Crash Injury Prevention: Failing to Prepare Is Preparing to Fail

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Like most people, you probably don’t spend too much time thinking about car accidents. You likely already know how important it is to abstain from drinking and driving, to buckle up, and drive the speed limit. If you are a parent of a teen who has a driver’s license, you may worry a bit more than childless individuals about the increased likelihood of an accident, but for the most part, you may not give the issues of motor vehicle crashes much thought.

This, unfortunately, might be a big mistake, one that is potentially both dangerous and costly. In the United States, car accidents are a leading cause of injury, resulting in the hospitalization of more than 200,000 Americans a year, with an approximate lifetime medical cost for crash injuries of $57,000 each! That’s a terribly big price tag for being unprepared! So is there anything you can do to help lower your chances of suffering severe motor vehicle accident injuries?


As little as five years ago, a compilation of data showed the following statistics:

  • Over 2.5 million Americans visited the emergency room for treatment of injuries suffered in automobile accidents.
  • Each year, Americans spend over one million days hospitalized due to car crash injuries.
  • The lifetime medical cost for treating injuries suffered in motor vehicle accidents was $18 billion.
  • Crash injuries cost approximately $33 billion in lifetime lost wages.
  • Emergency room visits due to motor vehicle accidents cost an average of $3,300 each.

The numbers are alarming, to say the least. Of course, you can be doing everything right as a driver and still suffer a devastating motor vehicle accident due to another driver’s fault or negligence, but there are ways to reduce your risk of severe injury.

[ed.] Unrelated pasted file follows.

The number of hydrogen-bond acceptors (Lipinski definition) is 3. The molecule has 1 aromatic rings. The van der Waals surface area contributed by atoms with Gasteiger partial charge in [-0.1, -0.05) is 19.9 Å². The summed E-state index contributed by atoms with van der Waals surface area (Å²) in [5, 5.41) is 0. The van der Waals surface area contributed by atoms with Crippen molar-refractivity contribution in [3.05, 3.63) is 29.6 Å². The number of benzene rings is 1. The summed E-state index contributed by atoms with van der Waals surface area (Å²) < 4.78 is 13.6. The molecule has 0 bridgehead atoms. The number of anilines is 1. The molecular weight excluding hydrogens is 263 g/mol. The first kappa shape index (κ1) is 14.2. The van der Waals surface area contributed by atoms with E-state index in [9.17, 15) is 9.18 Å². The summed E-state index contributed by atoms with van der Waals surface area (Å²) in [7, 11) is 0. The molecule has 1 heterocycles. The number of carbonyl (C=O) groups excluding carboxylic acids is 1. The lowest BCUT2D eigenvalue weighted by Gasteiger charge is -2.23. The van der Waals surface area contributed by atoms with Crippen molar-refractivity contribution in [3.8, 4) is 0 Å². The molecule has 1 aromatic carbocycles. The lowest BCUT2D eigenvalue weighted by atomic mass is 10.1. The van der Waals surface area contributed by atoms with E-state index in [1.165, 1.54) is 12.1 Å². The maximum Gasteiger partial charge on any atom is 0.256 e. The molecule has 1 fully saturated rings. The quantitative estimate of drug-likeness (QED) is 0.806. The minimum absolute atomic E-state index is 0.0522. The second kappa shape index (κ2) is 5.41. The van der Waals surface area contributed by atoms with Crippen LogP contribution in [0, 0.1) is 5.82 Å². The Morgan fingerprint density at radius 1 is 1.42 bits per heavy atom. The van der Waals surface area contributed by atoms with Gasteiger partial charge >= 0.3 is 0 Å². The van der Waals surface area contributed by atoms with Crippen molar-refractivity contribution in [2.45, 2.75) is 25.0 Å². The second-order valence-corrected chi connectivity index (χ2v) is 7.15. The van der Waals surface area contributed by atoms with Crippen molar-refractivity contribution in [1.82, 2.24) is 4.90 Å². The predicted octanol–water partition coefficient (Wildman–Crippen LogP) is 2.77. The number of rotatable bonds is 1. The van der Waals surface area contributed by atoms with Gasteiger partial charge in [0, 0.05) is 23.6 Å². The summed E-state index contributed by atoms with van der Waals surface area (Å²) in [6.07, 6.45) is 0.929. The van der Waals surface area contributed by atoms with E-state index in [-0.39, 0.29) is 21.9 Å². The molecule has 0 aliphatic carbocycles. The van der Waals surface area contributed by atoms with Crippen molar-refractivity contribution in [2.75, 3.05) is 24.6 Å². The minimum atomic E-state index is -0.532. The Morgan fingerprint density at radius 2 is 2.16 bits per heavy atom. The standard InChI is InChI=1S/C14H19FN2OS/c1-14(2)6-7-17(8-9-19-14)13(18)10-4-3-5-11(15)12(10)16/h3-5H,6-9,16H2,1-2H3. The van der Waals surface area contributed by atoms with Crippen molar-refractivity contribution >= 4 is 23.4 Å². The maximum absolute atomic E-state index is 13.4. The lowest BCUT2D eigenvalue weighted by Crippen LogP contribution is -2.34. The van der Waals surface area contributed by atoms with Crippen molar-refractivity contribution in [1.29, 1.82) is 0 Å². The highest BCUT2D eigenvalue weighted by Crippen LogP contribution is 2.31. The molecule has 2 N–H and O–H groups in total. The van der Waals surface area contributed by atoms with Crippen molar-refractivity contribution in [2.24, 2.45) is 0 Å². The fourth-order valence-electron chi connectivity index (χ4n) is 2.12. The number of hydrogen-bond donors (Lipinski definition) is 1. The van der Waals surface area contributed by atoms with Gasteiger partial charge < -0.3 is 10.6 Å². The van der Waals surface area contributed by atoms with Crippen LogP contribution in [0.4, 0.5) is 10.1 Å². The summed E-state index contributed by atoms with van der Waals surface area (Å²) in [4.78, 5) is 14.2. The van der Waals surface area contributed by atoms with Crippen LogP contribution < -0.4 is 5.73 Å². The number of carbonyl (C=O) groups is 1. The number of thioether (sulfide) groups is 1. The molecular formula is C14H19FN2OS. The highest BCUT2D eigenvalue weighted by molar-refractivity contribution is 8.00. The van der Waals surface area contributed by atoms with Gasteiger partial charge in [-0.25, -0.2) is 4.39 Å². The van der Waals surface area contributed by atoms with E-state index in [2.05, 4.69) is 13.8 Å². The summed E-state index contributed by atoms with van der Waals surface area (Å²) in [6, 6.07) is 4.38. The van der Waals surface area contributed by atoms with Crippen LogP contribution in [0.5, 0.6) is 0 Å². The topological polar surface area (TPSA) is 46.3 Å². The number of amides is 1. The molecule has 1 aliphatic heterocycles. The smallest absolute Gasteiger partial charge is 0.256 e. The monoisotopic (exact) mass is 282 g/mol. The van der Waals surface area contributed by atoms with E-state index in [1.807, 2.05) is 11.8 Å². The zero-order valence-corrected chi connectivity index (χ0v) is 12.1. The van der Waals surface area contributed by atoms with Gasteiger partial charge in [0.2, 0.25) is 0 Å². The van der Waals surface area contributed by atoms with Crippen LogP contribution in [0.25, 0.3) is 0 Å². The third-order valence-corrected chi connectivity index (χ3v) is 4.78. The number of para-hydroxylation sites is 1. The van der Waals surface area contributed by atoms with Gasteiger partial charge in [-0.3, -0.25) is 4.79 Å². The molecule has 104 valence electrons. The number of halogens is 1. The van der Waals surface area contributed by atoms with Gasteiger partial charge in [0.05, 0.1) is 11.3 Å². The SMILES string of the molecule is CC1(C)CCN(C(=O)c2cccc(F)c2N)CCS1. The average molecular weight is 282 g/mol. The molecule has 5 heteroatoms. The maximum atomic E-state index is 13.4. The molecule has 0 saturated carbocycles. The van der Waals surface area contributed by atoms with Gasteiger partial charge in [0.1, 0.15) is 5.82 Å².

There are many programs the government – both state and federal – has implemented in an attempt to increase driving safety, but as an individual driver, there are things you do to help reduce the risk of accident and injury for you and your passengers.

  • Try to arrange your driving schedule for times when you will be well-rested and less distracted.
  • If possible, purchase a vehicle with advanced safety features.
  • Use a seat belt for yourself and every passenger on every trip, no matter how short.
  • Find an alternative mode of transportation after imbibing alcohol.

You can find lists of these safety tips and more can online for review on your own or with your teen driver. While being prepared cannot prevent every motor vehicle accident, of course, it will hopefully help you avoid severe injury or even fatalities in serious car wrecks. If you or a loved one does suffer serious injuries, of course, there are professional resources available, but avoiding the accident in the first place is always preferable.